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National Assembly of Quebec

In Quebec's British-style parliamentary system, the National Assembly is where the provincial legislative power resides. Since the abolition of the Legislative Council in 1968, the National Assembly of Quebec has all powers to vote laws in the provincial jurisdictions defined in the Constitution of Canada.

Table of contents
1 History
2 Architecture
3 Elections
4 Proceedings


The Legislative Assembly was created in Lower Canada with the Constitutional Act of 1791. It was abolished from 1841 to 1867 under the 1840 Act of Union which merged Upper Canada and Lower Canada into a single colony named the Province of Canada. With the 1867 British North America Act, the Legislative Assembly was restored to former Lower Canada, today the Province of Quebec. The Quebec legislature was bicameral, consisting of the Legislative Council and the Legislative Assembly.

In 1968, Bill 90 was passed by the government of Premier Daniel Johnson. In that year, the Legislative Council was abolished, and the Legislative Assembly was renamed the National Assembly. Before 1968, there had been various unsuccessful attempts at abolishing the Legislative Council, which was analogous to the Senate of Canada.


Built in Quebec City between 1877 and 1886, the present Hotel du Parlement (Parliament building) was designed by architect Eugène-Étienne Taché. It is a unique construction in America with a Second Empire style of architecture. It features a pantheon representing important events and people in the history of Quebec.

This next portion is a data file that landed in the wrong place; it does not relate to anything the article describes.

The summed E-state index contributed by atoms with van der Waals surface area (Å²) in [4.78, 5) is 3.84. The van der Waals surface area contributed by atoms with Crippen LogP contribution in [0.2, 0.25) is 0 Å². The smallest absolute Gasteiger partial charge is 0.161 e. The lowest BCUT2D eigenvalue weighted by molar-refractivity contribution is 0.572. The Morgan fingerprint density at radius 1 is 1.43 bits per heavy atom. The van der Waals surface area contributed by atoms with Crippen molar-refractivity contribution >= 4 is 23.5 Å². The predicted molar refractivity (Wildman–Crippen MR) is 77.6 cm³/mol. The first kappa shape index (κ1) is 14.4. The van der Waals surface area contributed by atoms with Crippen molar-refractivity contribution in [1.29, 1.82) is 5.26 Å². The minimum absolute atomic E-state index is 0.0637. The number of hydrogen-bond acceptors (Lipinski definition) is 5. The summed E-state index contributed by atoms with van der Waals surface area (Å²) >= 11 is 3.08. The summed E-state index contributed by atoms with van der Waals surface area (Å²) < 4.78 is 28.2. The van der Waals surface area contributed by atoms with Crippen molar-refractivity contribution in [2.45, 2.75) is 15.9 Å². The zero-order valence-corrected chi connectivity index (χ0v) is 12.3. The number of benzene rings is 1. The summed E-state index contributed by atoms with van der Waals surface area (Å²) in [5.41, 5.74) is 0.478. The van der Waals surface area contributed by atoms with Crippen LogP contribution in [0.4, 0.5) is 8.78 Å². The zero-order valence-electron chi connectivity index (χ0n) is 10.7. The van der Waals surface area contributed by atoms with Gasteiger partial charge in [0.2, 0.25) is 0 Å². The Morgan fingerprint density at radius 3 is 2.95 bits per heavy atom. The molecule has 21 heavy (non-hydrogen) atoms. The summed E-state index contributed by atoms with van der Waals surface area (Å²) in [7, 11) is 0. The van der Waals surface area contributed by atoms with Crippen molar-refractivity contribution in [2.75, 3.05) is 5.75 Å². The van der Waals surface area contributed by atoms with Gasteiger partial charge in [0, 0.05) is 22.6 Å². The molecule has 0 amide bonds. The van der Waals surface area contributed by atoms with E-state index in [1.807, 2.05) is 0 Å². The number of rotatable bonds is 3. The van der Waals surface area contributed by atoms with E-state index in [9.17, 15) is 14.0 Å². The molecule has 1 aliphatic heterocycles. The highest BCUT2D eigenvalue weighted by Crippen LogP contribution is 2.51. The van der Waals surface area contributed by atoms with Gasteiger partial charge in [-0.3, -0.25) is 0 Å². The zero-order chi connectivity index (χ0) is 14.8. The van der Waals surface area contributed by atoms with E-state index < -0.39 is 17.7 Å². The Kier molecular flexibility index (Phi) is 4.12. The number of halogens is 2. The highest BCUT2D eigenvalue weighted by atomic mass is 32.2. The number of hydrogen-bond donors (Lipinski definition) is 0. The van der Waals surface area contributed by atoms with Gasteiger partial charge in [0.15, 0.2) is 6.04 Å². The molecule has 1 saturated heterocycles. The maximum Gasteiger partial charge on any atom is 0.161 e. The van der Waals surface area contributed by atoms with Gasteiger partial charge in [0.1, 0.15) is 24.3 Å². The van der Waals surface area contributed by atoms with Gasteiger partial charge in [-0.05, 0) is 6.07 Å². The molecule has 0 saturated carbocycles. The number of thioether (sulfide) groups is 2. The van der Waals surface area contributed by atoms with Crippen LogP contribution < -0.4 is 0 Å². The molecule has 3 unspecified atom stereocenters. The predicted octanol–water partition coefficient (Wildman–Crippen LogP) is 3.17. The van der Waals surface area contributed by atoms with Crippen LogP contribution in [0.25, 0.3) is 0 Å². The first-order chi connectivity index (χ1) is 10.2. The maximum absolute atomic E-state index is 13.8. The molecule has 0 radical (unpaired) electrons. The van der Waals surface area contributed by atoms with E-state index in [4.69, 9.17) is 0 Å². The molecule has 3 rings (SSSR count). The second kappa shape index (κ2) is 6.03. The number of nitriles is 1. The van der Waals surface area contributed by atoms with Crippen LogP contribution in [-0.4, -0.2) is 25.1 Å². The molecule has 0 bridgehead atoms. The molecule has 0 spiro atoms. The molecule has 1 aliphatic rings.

General elections are held at least every 5 years. Any person holding a Canadian citizenship and has been residing in Quebec for at least 6 months qualifies to have his or name entered on the electora list.

In 2003, Quebec's territory was divided into 125 electoral districts. In each electoral division, the candidate who receives the most votes in elected and becomes a Member of the National Assembly. This is known as the first-past-the-post voting system.

The leader of the political party with the highest number of elected candidates becomes the Premier. The Premier is asked to form the government.


Among the 125 Members of the National Assembly, the Speaker (in Quebec the President of the Assembly) is chosen by the Premier with the support the leader of the Opposition. The President of the Assembly is a way the arbiter of the parliamentary debates between the members of the government and the members of the oppostions. In order for a member to address a member of the other side, he or she has to speak through the President of the Assembly.